Adidas AG reported ecommerce revenue rose 37% in the second quarter ending June 30. Exact figures were not disclosed. Total revenue increased 4.7% to 5.509 billion euro ($6.180 billion) from 5.261 billion euro ($5.900 billion). Adidas is No. 36 in the Internet Retailer 2019 Top 1000.
Second-quarter operating profit was slightly below the analysts’ forecast and confirmed 2019 targets, disappointing some investors who considered that outlook conservative.
One drag on earnings has been Adidas’s need to fly clothing from manufacturers in Asia to North America to fill a supply gap. The company has spent more on air freight to compensate for supply chain bottlenecks affecting mid-priced apparel in North America, which it said in March would cut full-year growth by 1 to 2 percentage points. The snags will probably affect the company through the third quarter, Rorsted said in an interview with Bloomberg TV.
“We are flying in products from Asia to make certain we can actually satisfy demand, which has been the constraining factor this quarter,” Rorsted said.
While Adidas results were broadly in line with expectations, they were not enough to “drive further excitement” among investors, given recent share gains, Morgan Stanley analyst Elena Mariani said in a note.
However, the sports retailer said it’s more worried about a currency war between the U.S. and China than the possibility that President Donald Trump will increase tariffs on footwear.
The German sportswear maker does as much as 45% of its business in the U.S. and China, and if the two countries weaken their currencies then it will ultimately come to hurt Adidas’s earnings when translated back into euros. There’s also the risk that such a conflict would slow down the world’s two biggest economies—and everyone else.
“There is no winner in a currency war,” CEO Kasper Rorsted said on a call with reporters. “Eventually everybody will lose because it will lead to a slowdown in the global economy.”
Fears of a currency war have rattled global markets this week, after Beijing moved to weaken the yuan amid Trump’s threat of new tariffs. Concerns eased slightly on Thursday when the People’s Bank of China set the daily fixing stronger than analysts expected.
Rorsted’s warning is significant because Adidas in May signed an open letter to Trump warning of the risks of tariffs. That document, also signed by Nike Inc. (No. 34), Puma SE and other footwear companies, said new levies on shoes made in China would be “catastrophic for our consumers, our companies and the American economy as a whole.”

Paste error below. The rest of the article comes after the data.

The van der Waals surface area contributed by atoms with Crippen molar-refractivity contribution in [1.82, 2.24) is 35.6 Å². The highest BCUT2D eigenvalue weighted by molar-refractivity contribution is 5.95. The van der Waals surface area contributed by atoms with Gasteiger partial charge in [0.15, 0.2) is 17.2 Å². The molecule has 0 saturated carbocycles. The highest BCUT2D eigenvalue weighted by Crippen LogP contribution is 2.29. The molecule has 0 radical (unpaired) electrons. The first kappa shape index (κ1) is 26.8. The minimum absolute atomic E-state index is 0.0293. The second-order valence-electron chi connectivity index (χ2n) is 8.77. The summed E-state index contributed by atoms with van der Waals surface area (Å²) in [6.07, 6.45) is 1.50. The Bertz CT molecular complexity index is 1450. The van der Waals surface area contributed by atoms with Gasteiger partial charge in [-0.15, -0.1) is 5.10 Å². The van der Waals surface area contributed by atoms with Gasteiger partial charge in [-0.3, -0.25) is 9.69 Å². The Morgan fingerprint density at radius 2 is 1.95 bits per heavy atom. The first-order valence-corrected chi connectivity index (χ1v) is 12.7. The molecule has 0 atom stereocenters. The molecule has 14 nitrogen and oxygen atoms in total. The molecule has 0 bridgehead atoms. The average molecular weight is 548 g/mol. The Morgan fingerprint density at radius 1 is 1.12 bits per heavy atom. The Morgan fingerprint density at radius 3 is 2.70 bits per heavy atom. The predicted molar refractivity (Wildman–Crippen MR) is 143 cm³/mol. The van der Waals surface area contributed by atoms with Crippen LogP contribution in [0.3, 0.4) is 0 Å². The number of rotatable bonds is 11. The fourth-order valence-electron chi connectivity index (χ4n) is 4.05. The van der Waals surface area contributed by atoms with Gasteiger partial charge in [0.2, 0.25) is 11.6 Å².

The Adidas CEO said the German company was speaking for the footwear industry as a whole, rather than its own interests, when it added its name to the letter.
While the U.S. imports the “vast majority” of shoes from China, Adidas ships only a small number of products along that route, Rorsted said. The German company has about 20% of its manufacturing capacity in China, but many of the products made there go to local buyers, who represent about 25% of Adidas’s overall business, Rorsted said.
In other earnings news:
- Online homewares merchant Overstock.com Inc. (No. 48) generated $367.48 million in retail sales during the second quarter ending June 30, down 23.1% from $477.68 during the same quarter last year. Other revenue, including that from its blockchain efforts, rose 14.3% to $6.23 million from $5.45 million. Revenue from its private label products rose to 12% of retail revenue, or $44.10 million, during the quarter after a lull in Overstock pursuing those sales, CEO Patrick Byrne said on an earnings call transcribed by Seeking Alpha. In a year, he expects that number to rise to 30% of retail revenue.
- Meal-kit service Blue Apron Inc. (No. 97) shrank its losses by 76.5% to $7.7 million from $32.8 million for the second quarter ending June 30. Revenue declined 33.6% to $119.2 million from $179.6 million a year ago, as Blue Apron deliberately reduced its marketing spending. This quarter, marketing costs hit $9.7 million, or 8.2% of revenue, while last year during the second quarter, the meal-kit company spent $34.6 million, or 19.3% of revenue, on marketing.
Blue Apron also announced its ending its pilot program with Walmart Inc.-owned Jet.com, which let Jet customers order one-off Blue Apron meals. Walmart is No. 3 in the Top 1000. Blue Apron CEO Linda Findley Kozlowski said it will use what it learned about on-demand orders during the pilot as it explores expansion beyond on its current subscription model.
- QVC owner Qurate Retail Group (No. 9) generated $1.8 billion in ecommerce revenue, 59% of the company’s total revenue, for the second quarter ending June 30. Growth figures were not disclosed. Overall revenue, which includes sales from its TV operations and catalogs, decreased 3.7% to $3.11 billion from $3.23 billion during the same period last year. Mobile devices accounted for 68% of ecommerce orders for the quarter.